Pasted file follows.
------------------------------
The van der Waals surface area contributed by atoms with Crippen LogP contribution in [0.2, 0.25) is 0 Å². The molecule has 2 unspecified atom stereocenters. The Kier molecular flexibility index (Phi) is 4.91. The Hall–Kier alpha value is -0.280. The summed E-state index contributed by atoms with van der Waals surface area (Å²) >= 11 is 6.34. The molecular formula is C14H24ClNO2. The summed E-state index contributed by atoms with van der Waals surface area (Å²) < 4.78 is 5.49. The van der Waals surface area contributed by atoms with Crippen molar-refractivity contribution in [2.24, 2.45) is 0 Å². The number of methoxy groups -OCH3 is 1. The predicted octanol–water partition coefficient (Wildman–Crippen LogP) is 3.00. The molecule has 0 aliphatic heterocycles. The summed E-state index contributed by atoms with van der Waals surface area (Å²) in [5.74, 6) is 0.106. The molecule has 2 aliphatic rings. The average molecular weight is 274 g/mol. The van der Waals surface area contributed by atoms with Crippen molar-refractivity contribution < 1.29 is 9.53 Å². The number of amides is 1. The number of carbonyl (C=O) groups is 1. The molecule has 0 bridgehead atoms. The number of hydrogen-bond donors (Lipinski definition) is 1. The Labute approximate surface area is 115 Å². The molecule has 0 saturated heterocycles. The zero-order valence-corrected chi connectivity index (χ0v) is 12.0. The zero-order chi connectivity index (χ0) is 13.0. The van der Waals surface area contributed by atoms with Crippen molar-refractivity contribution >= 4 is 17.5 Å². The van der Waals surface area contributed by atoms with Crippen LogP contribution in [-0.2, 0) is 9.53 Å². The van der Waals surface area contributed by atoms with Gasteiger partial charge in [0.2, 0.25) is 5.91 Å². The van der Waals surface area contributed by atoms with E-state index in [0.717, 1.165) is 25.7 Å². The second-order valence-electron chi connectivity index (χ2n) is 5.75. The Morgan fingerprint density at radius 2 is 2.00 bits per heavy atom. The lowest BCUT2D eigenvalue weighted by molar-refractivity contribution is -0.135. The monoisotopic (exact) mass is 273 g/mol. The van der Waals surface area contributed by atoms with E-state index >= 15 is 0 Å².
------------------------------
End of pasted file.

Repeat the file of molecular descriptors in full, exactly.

The van der Waals surface area contributed by atoms with Crippen LogP contribution in [0.2, 0.25) is 0 Å². The molecule has 2 unspecified atom stereocenters. The Kier molecular flexibility index (Phi) is 4.91. The Hall–Kier alpha value is -0.280. The summed E-state index contributed by atoms with van der Waals surface area (Å²) >= 11 is 6.34. The molecular formula is C14H24ClNO2. The summed E-state index contributed by atoms with van der Waals surface area (Å²) < 4.78 is 5.49. The van der Waals surface area contributed by atoms with Crippen molar-refractivity contribution in [2.24, 2.45) is 0 Å². The number of methoxy groups -OCH3 is 1. The predicted octanol–water partition coefficient (Wildman–Crippen LogP) is 3.00. The molecule has 0 aliphatic heterocycles. The summed E-state index contributed by atoms with van der Waals surface area (Å²) in [5.74, 6) is 0.106. The molecule has 2 aliphatic rings. The average molecular weight is 274 g/mol. The van der Waals surface area contributed by atoms with Crippen molar-refractivity contribution < 1.29 is 9.53 Å². The number of amides is 1. The number of carbonyl (C=O) groups is 1. The molecule has 0 bridgehead atoms. The number of hydrogen-bond donors (Lipinski definition) is 1. The Labute approximate surface area is 115 Å². The molecule has 0 saturated heterocycles. The zero-order valence-corrected chi connectivity index (χ0v) is 12.0. The zero-order chi connectivity index (χ0) is 13.0. The van der Waals surface area contributed by atoms with Crippen molar-refractivity contribution >= 4 is 17.5 Å². The van der Waals surface area contributed by atoms with Crippen LogP contribution in [-0.2, 0) is 9.53 Å². The van der Waals surface area contributed by atoms with Gasteiger partial charge in [0.2, 0.25) is 5.91 Å². The van der Waals surface area contributed by atoms with E-state index in [0.717, 1.165) is 25.7 Å². The second-order valence-electron chi connectivity index (χ2n) is 5.75. The Morgan fingerprint density at radius 2 is 2.00 bits per heavy atom. The lowest BCUT2D eigenvalue weighted by molar-refractivity contribution is -0.135. The monoisotopic (exact) mass is 273 g/mol. The van der Waals surface area contributed by atoms with E-state index >= 15 is 0 Å².